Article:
- -, daughter, who married John Douglas, surgeon.

It is stated that Thomas, son of James Lidderdale of St. Mary's Isle, went to the West Indies, made a fortune, and on what was called a Spanish voyage (no doubt to the mainland called Spanish Main in several parts) he died. The estate of St. Mary's being much burdened, it was then sold to Lady Mary Hamilton.

Source: P.H. McKerlie, History of the Lands and Their Owners in Galloway, 1878.

Extract from J. Affleck, "Old Galloway Fairs and Trysts - Kirkcudbright", 1919, Kirkcudbrightshire Advertiser. (http://www.old-kirkcudbright.net/books/papers/fairs.htm).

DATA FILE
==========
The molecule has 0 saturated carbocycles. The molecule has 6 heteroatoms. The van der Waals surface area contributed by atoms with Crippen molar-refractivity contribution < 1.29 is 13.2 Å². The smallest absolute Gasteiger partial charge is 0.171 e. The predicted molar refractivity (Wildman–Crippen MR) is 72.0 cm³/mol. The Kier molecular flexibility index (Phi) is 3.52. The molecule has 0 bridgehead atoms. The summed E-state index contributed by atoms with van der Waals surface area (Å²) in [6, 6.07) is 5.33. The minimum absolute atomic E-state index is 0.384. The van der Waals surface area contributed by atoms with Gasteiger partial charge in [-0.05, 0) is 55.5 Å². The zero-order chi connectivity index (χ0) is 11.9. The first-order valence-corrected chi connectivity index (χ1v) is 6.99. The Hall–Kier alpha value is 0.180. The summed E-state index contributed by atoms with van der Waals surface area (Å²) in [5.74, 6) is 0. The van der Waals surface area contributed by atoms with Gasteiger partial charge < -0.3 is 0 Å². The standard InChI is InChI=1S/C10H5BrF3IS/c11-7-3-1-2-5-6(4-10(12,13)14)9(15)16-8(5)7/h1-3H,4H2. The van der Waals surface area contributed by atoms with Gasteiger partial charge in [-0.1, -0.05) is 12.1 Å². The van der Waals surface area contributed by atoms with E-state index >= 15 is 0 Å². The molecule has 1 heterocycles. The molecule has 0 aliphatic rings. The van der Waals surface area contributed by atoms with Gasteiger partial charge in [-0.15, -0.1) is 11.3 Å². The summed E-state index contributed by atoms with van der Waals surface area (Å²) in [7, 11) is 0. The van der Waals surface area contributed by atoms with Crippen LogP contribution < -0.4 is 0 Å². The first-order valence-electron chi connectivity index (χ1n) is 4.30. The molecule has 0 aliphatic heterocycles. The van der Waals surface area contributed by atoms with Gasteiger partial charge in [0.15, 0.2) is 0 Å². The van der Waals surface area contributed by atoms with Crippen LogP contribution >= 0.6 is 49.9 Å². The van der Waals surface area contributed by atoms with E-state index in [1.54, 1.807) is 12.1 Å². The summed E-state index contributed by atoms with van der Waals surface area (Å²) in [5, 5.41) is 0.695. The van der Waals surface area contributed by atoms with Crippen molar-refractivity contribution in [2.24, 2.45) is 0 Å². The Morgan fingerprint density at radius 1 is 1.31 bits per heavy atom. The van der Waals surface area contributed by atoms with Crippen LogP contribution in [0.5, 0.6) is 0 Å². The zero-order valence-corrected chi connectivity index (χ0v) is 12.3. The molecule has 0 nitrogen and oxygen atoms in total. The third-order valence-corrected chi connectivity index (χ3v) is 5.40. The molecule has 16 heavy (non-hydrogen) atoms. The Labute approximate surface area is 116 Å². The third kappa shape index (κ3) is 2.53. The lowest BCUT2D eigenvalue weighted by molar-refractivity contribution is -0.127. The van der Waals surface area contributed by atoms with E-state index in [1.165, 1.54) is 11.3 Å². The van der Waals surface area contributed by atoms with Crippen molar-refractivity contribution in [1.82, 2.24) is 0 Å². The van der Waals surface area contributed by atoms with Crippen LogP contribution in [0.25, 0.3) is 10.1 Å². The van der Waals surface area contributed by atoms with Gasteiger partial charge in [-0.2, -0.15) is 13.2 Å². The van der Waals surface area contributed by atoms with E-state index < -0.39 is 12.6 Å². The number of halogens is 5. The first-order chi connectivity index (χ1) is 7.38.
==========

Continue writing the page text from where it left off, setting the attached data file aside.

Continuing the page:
At the fairs and markets quarrelling and fighting were of frequent occurrence, notwithstanding the bye-laws. On the 3rd day of August, 1694, a dreadful row occurred at the Mercat Cross between James Lidderdale of The Isle, James Gordon, Town Clerk, several others their accomplices, and Thomas Corbie (Crosbie), mason. This, of course, could not be hushed up, and the matter came before the Magistrates and Council. The minute reads as follows:- "The qulk day the saids Magistrates and Councill having taken to their consideration the gross and intolerable abusses committed by James Lidderdale of Isle, James Gordounne, Town Clerk of Kirkcudbright, with subordinates or accomplices, did upon the third day of August last bypast, being ane fair day, set upon the person of Thomas Corbie, mason, at the mercat croce of the said Burgh, and there most insollent and inhumanlie battoned, bled, and abused the said Thomas to great effusion of his blood, leavin' him in ane rough and helpless condition, whereupon he with his wife and whole family, advised, came to the said George Meek, Bailzie, crying and exclaiming bitterly, declaring that the said Thomas was murdered by the saide persons, and required and desired that they might be governed in order to justice. The said bailzie having heard, given, and considered the said matter, went to the ground where the fact was committed, and required the said persons to give obedience, and to underly the law for the said horrid fact, which both refused to do, but is a most contumacious and rebellious manner, notwithstanding that they were both burgess of the said town. I went to the house of the said James Gordounne, and yr did associate to you David and Robert Lidderdale [???], brother to the said James Archibald Coulter of Orraland, Robert Maxwell of Croishfield, and William Johnstoun in Park of Netherlaw, whereupon the said Bailzie went to the said house with officer and several other assistants, requiring them to make patent doors in your Mattios names, and give obedience in manner foresaid, all of which they refused, and barricaded the doors, and when the bailzie was gone a little from the house they all came down in ane furious manor and did assault and fall upon the said bailzie by cutting and wounding his head with drawn swords, some whereof broken upon his head, as also cutt the Jaylours head an gorgoned the assistants with drawn swords. The saids Magratts and Councill do ordaine and Commission to the said Bailzie Meek to repair to Edinburgh and there give full information of the haill points of facts consult and advicat, and raise letters before yr Mattios Privy Council against the foresaids persons withall expedition. As also lettres of Lawburrows if need be." There were many rows of smaller importance, but they are unworthy of record.